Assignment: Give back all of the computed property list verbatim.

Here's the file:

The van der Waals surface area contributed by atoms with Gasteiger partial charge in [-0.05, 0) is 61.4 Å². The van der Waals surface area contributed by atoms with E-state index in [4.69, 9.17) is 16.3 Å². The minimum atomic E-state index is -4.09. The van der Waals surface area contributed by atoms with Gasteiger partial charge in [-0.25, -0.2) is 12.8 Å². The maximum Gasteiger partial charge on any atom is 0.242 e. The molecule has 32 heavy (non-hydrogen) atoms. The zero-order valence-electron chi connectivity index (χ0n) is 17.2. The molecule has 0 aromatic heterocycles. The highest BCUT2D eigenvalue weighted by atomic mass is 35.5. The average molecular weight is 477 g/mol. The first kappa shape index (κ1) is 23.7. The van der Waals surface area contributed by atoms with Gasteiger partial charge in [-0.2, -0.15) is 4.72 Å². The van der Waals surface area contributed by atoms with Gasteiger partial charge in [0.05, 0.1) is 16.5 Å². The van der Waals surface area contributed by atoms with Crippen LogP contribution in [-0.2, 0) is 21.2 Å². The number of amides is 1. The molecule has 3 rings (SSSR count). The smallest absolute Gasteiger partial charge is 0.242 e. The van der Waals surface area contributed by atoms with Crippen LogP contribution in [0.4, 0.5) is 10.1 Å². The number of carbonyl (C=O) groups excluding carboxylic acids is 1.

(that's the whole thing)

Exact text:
The van der Waals surface area contributed by atoms with Gasteiger partial charge in [-0.05, 0) is 61.4 Å². The van der Waals surface area contributed by atoms with E-state index in [4.69, 9.17) is 16.3 Å². The minimum atomic E-state index is -4.09. The van der Waals surface area contributed by atoms with Gasteiger partial charge in [-0.25, -0.2) is 12.8 Å². The maximum Gasteiger partial charge on any atom is 0.242 e. The molecule has 32 heavy (non-hydrogen) atoms. The zero-order valence-electron chi connectivity index (χ0n) is 17.2. The molecule has 0 aromatic heterocycles. The highest BCUT2D eigenvalue weighted by atomic mass is 35.5. The average molecular weight is 477 g/mol. The first kappa shape index (κ1) is 23.7. The van der Waals surface area contributed by atoms with Gasteiger partial charge in [-0.2, -0.15) is 4.72 Å². The van der Waals surface area contributed by atoms with Gasteiger partial charge in [0.05, 0.1) is 16.5 Å². The van der Waals surface area contributed by atoms with Crippen LogP contribution in [-0.2, 0) is 21.2 Å². The number of amides is 1. The molecule has 3 rings (SSSR count). The smallest absolute Gasteiger partial charge is 0.242 e. The van der Waals surface area contributed by atoms with Crippen LogP contribution in [0.4, 0.5) is 10.1 Å². The number of carbonyl (C=O) groups excluding carboxylic acids is 1.